The trouble is, I’m likely to be the only one who will eat it.

Because the Cottage Pie has peas, mushrooms and onion in it.

Blogathon 22/13 Decisions!

DSC_0345

 

 

photo editor, can you change this picture please!

 

 

 

 

 

Tonight is, apparently, a ‘boys night out’.

There will be three of us. Two are due to arrive at my house at 7pm; we shall go out and eat and drink and be merry.

The two will stay the night at my house.

We could confine our activities to an evening in town, or we could get ourselves in to Oxford.

I’m thinking of an evening in town: Blue Boar, Company of Weavers, Hollybush, Eagle Tavern, and maybe The Fleece?

I need to make up the beds for my guests.

Or I could cancel – because of a crippling but temporary illness – and have a quiet night in with a mug of hot chocolate,  a plate of pasta and a DVD?

Hmm.

Decisions, decisions.

Battered but not unbowed

It’s 08.15 local, or 15.15 BST.

I’ve just crawled out of bed after 10 hours sleep; my body aches with with the kind of pain that only comes from being unconscious for a long period of time.

Or maybe a cryogenically-induced state of suspended animation.

The flight over was excellent; the United Airlines cabin-crew were brilliant, the 777-200 did what it was supposed to do and the inflight entertainment was a bizarre, but erm entertaining mix.

We started to record this week’s show in the departure lounge at LHR, we added a little more from 30,000′ and +500 miles an hour. We’ll finish it off today and publish it later.

There will be, obv, very little chat, but we will still carry four tracks.

En-route I watched ‘Sleeper’ which, despite it’s age, still made me laugh out loud several times.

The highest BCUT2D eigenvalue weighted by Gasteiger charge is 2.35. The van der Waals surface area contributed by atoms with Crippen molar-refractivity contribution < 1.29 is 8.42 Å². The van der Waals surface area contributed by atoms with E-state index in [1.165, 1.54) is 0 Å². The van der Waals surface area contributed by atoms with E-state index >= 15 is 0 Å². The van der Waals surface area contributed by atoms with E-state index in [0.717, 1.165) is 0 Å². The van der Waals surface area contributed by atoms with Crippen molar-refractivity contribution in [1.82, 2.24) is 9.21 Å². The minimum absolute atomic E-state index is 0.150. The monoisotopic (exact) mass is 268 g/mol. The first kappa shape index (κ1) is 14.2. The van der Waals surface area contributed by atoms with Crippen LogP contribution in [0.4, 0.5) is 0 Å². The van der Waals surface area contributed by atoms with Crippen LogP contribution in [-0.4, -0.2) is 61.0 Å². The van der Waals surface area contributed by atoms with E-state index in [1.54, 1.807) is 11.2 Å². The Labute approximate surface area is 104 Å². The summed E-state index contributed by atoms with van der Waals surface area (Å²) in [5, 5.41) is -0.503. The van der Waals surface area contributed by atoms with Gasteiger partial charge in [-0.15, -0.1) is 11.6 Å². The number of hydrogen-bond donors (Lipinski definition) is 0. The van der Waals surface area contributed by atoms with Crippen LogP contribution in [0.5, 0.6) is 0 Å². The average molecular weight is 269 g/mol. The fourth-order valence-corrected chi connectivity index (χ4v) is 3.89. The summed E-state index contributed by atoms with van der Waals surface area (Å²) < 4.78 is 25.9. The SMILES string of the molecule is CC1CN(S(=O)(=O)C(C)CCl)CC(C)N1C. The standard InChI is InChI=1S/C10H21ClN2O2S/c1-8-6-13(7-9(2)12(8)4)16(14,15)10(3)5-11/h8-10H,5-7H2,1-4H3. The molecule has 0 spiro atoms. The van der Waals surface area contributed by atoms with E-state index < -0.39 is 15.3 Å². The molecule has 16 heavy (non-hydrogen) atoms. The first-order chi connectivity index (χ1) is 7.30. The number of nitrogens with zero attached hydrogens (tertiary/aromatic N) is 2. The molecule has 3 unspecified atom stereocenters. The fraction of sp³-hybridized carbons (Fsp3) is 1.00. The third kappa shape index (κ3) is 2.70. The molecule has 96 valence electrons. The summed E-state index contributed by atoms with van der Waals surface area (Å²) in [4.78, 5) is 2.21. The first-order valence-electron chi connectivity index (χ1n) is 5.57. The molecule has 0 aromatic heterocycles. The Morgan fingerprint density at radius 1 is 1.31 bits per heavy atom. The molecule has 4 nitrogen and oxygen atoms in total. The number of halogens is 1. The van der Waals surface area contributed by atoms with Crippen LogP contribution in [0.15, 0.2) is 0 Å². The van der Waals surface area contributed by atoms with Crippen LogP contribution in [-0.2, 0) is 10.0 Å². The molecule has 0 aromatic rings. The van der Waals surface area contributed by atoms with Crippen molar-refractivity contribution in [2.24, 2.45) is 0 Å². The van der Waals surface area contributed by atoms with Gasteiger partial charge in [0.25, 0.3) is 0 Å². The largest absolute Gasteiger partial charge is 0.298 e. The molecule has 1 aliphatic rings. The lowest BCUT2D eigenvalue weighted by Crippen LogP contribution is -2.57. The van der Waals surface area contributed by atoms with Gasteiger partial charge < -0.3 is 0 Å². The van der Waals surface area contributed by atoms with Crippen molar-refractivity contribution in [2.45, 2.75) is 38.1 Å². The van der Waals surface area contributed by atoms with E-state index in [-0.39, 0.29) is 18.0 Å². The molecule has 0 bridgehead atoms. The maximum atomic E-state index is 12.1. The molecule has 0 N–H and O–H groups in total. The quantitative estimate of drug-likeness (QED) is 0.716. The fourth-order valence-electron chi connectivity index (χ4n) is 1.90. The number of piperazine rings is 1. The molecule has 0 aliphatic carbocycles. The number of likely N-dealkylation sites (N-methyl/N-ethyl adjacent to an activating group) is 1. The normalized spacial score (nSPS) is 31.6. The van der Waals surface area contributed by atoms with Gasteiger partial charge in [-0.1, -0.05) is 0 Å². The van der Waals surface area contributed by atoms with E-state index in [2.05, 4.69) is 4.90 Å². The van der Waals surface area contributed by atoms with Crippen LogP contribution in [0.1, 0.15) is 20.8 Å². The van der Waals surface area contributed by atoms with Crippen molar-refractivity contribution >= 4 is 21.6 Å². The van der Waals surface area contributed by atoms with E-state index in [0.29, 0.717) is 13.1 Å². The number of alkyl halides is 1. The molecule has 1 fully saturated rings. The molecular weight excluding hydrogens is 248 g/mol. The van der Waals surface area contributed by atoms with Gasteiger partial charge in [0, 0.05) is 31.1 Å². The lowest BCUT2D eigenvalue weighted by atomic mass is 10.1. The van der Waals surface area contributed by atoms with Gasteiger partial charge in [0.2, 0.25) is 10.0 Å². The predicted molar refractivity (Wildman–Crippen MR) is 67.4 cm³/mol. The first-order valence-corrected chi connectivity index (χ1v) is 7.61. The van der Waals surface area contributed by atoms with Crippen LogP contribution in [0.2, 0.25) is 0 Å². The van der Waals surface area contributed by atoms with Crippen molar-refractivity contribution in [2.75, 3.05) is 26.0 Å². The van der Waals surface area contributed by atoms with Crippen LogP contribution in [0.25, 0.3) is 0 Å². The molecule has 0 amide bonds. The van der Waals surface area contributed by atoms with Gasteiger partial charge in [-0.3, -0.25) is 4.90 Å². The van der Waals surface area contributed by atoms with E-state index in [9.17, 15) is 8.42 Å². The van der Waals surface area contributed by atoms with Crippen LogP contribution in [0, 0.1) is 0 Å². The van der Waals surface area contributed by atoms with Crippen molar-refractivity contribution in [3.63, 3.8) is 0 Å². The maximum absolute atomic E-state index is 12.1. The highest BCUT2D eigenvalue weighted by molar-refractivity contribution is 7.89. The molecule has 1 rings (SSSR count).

‘Monsters Inc’ got itself watched again.

Also seen was the woefully pedestrian ‘The Tourist’, in which Depp and Jolie did nothing much whilst a pastiche of brilliantly scored orchestral music set the scene for the next turgid piece of dialogue, delivered against yet another internationally renown backdrop, for no really good reason.

However that pile of garbage was the perfect set up for the brilliant ‘Wild Target’, a funny, sharp action/comedy pic that cost less than 8% of ‘The Tourist’ and yet ‘Wild Target’ is a better film by slightly more than 150%. Bill Nighy delivers a perfect foil to the kooky character played by Emily Blunt.

Arrival at LAX produced no surprises and reinforced the bond between the UK and the US even further.

If you think that only the British customs and border patrol would have just three officers on duty to deal with a 777 full of sleepy, bewildered passengers, I need to tell you that’s how they swing in LAX too.

We picked up the car and got sold an upgrade, but we did talk the guy out of giving us an SUV.

Driving from LAX to E 7th Street was made difficult due to a couple of closed roads. We understand this was entirely due to Obama being in town. We’re seeing him for dinner tomorrow.

Soph had one brain explosion, three full-on heart attacks and two minor myocardial infarctions en route. I failed to hit anything even though a lot of other traffic was on the wrong side of the road. Cyclists and pedestrians don’t count, right?

On the way to the hotel we drove past Nakatomi Plaza/Century City. I was very disappointed that Alan Rickman wasn’t in residence; the police were most insistent that we leave as we were on private property.

The room is brilliant, as is the rest of the club. We’re on our own when we leave LA; picking up overnight accommodation as we go, but I wanted us to start off from a solid base. This place is it.

We ate in last night, the restaurant is pleasant and the kitchen gave me the perfect pasta-based dish; the cellar offered me some nice Rioja to accompany it.

And Soph got told ‘Gee, I love your accent’, but the chatting-up waiter dude.

Today, breakfast will be followed by us being camera-toting, microphone-wielding tourists, as we hit Hollywood.

And that’s it, really.

I hear that, back in the UK, there are still people who ‘don’t get’ the need to switch the voting system from First Past The Post to AV.

Presumably these are the same people who vote on X-Factor, Big Brother and Britain’s Got Talent – which are all, obv, AV methods of selecting the best candidate.

Because if Britain’s Got Talent used First Past The Post we would have elected a tap-dancing dog. And if that’s not a metaphor for ‘Vote Cameron’, I don’t know what is.

A weekend of tired

Another in the ‘this post was written some time ago, but has only just been posted because we don’t have broadband’ series.